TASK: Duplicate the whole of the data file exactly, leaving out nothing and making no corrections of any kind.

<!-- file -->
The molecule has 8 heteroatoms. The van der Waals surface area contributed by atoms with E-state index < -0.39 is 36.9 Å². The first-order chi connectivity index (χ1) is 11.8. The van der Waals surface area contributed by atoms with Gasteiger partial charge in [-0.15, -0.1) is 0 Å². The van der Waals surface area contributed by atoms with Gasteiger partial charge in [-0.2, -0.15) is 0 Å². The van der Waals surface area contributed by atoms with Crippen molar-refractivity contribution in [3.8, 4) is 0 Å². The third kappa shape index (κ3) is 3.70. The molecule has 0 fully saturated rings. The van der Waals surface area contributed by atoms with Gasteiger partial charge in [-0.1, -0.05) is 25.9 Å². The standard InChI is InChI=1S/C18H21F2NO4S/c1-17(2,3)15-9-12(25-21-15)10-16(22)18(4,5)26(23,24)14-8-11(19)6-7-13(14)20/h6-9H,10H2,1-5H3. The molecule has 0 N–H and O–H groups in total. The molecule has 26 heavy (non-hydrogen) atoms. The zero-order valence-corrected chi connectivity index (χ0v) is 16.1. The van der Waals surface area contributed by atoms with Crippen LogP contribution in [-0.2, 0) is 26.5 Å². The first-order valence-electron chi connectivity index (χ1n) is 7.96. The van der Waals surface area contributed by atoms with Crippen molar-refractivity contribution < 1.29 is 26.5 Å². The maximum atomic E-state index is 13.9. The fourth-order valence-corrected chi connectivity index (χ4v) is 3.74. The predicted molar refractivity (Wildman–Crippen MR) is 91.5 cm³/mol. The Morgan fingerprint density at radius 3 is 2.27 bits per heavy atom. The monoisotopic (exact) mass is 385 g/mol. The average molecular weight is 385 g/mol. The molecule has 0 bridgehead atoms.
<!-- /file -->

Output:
The molecule has 8 heteroatoms. The van der Waals surface area contributed by atoms with E-state index < -0.39 is 36.9 Å². The first-order chi connectivity index (χ1) is 11.8. The van der Waals surface area contributed by atoms with Gasteiger partial charge in [-0.15, -0.1) is 0 Å². The van der Waals surface area contributed by atoms with Gasteiger partial charge in [-0.2, -0.15) is 0 Å². The van der Waals surface area contributed by atoms with Crippen molar-refractivity contribution in [3.8, 4) is 0 Å². The third kappa shape index (κ3) is 3.70. The molecule has 0 fully saturated rings. The van der Waals surface area contributed by atoms with Gasteiger partial charge in [-0.1, -0.05) is 25.9 Å². The standard InChI is InChI=1S/C18H21F2NO4S/c1-17(2,3)15-9-12(25-21-15)10-16(22)18(4,5)26(23,24)14-8-11(19)6-7-13(14)20/h6-9H,10H2,1-5H3. The molecule has 0 N–H and O–H groups in total. The molecule has 26 heavy (non-hydrogen) atoms. The zero-order valence-corrected chi connectivity index (χ0v) is 16.1. The van der Waals surface area contributed by atoms with Crippen LogP contribution in [-0.2, 0) is 26.5 Å². The first-order valence-electron chi connectivity index (χ1n) is 7.96. The van der Waals surface area contributed by atoms with Crippen molar-refractivity contribution < 1.29 is 26.5 Å². The maximum atomic E-state index is 13.9. The fourth-order valence-corrected chi connectivity index (χ4v) is 3.74. The predicted molar refractivity (Wildman–Crippen MR) is 91.5 cm³/mol. The Morgan fingerprint density at radius 3 is 2.27 bits per heavy atom. The monoisotopic (exact) mass is 385 g/mol. The average molecular weight is 385 g/mol. The molecule has 0 bridgehead atoms.